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Liquidity and Crude Oil Prices: China’s Influence Over 1996-2011

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  • Ratti, Ronald A.
  • Vespignani, Joaquin L.

Abstract

Movement in China’s money supply is shown to drive the movement in world money supply over the last twenty years. Structural shocks to G3 (U.S., Eurozone and Japan) real M2 and to China’s real M2 are both large over 1996:1-2011:12. The cumulative impact of real G3 M2 shocks on real oil prices is small and statistically insignificant. In contrast, the cumulative impact of China’s real M2 on the real price of crude oil is large and statistically significant. Following a sharp fall in real oil price in the last half of 2008, the cumulative impact of China’s real M2 on the real price of crude oil is particularly substantial in the recovery of oil price during 2009 from a low of $41.68 for January 2009. The analysis sheds light on the causes of movement in oil prices over the last twenty five years and in assessing the relative importance of China in the upsurge of the real price of crude oil.

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Bibliographic Info

Paper provided by University Library of Munich, Germany in its series MPRA Paper with number 48900.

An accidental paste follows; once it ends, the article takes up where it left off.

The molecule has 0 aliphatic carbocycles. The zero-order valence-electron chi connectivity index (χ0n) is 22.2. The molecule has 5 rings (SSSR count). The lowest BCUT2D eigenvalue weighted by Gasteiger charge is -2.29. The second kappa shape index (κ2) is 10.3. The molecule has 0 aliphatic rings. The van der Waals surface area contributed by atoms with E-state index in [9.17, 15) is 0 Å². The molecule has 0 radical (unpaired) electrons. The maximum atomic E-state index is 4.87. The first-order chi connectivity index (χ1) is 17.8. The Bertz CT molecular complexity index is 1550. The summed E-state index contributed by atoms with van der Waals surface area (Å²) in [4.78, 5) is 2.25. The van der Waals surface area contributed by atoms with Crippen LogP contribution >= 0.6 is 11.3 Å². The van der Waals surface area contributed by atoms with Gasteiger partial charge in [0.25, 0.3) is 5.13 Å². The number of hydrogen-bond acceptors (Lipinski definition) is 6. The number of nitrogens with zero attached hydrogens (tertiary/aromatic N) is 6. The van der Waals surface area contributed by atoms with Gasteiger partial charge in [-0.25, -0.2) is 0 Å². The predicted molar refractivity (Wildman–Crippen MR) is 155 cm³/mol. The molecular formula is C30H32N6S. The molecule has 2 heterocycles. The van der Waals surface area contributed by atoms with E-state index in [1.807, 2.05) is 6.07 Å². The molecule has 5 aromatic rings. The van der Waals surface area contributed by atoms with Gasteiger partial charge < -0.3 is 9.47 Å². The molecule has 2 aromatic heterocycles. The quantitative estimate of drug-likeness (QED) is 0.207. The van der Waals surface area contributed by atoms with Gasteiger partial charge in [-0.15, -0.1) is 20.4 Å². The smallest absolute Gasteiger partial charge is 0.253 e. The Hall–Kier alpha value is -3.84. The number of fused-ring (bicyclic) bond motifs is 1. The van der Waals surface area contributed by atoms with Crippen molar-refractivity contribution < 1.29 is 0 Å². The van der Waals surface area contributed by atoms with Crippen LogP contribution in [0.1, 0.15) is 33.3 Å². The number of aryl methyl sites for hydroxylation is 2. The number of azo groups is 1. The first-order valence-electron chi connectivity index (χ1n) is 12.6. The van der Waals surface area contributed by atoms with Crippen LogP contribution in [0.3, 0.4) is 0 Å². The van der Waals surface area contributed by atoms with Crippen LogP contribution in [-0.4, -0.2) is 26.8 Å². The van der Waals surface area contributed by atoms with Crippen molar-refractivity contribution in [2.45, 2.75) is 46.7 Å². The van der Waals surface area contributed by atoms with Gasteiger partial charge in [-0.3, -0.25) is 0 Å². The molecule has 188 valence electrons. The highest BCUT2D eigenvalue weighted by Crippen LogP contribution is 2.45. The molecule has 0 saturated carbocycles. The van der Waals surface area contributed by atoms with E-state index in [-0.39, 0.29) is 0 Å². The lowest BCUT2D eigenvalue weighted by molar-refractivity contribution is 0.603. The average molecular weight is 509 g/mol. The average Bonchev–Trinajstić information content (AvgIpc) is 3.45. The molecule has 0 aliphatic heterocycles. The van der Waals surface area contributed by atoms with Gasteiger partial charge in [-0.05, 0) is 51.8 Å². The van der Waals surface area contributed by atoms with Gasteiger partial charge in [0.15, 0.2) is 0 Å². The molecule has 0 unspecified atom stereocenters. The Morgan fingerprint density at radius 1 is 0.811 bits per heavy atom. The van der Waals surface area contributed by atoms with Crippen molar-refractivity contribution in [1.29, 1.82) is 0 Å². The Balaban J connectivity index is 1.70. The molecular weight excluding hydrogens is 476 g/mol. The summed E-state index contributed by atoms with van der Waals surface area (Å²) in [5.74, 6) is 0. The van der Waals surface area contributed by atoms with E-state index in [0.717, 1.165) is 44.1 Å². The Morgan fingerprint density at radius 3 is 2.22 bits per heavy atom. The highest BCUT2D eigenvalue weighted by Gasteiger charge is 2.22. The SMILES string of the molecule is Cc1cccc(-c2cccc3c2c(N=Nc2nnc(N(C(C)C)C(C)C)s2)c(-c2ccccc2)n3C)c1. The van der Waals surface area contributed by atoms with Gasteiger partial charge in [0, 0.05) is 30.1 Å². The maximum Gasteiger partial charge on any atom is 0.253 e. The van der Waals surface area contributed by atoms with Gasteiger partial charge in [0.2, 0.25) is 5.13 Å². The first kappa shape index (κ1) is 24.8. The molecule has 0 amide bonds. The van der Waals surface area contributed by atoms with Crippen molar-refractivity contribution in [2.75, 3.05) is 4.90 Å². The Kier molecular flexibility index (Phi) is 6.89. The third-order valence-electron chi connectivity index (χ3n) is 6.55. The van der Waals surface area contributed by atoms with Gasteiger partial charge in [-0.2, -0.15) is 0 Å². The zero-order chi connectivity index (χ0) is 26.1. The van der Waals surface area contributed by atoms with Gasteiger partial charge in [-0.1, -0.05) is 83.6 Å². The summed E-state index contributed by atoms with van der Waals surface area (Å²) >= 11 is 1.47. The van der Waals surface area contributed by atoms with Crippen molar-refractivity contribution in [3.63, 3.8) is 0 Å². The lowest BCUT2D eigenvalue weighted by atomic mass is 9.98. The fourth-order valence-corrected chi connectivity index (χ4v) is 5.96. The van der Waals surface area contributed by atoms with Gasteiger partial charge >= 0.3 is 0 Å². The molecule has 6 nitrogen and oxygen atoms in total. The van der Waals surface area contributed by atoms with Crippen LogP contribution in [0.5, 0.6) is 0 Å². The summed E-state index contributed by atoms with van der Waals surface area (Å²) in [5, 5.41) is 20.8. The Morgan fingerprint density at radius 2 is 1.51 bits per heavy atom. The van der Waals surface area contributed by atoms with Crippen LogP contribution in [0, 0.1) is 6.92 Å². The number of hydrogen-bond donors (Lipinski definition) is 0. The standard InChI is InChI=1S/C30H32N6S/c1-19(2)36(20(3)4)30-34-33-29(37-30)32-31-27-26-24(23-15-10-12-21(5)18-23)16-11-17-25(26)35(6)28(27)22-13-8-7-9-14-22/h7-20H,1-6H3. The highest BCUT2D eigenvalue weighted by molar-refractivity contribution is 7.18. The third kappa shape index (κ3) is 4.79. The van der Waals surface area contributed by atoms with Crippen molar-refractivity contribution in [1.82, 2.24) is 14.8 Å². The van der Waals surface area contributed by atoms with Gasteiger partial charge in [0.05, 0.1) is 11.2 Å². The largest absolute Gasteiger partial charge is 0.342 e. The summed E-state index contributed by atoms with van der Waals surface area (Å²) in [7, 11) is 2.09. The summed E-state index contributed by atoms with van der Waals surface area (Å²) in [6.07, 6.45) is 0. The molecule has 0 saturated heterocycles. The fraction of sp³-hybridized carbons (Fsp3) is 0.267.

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Date of creation: 01 Nov 2012
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Handle: RePEc:pra:mprapa:48900

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Keywords: Oil Price; China’s Global Influence; Oil Price and Liquidity;

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Cited by:
  1. Vespignani, Joaquin L. & Ratti, Ronald A, 2013. "Chinese monetary expansion and the U.S. economy," MPRA Paper 48974, University Library of Munich, Germany.
  2. Ronald A. Ratti & Joaquin L. Vespignani, 2014. "Not all international monetary shocks are alike for the Japanese economy," CAMA Working Papers 2014-14, Centre for Applied Macroeconomic Analysis, Crawford School of Public Policy, The Australian National University.

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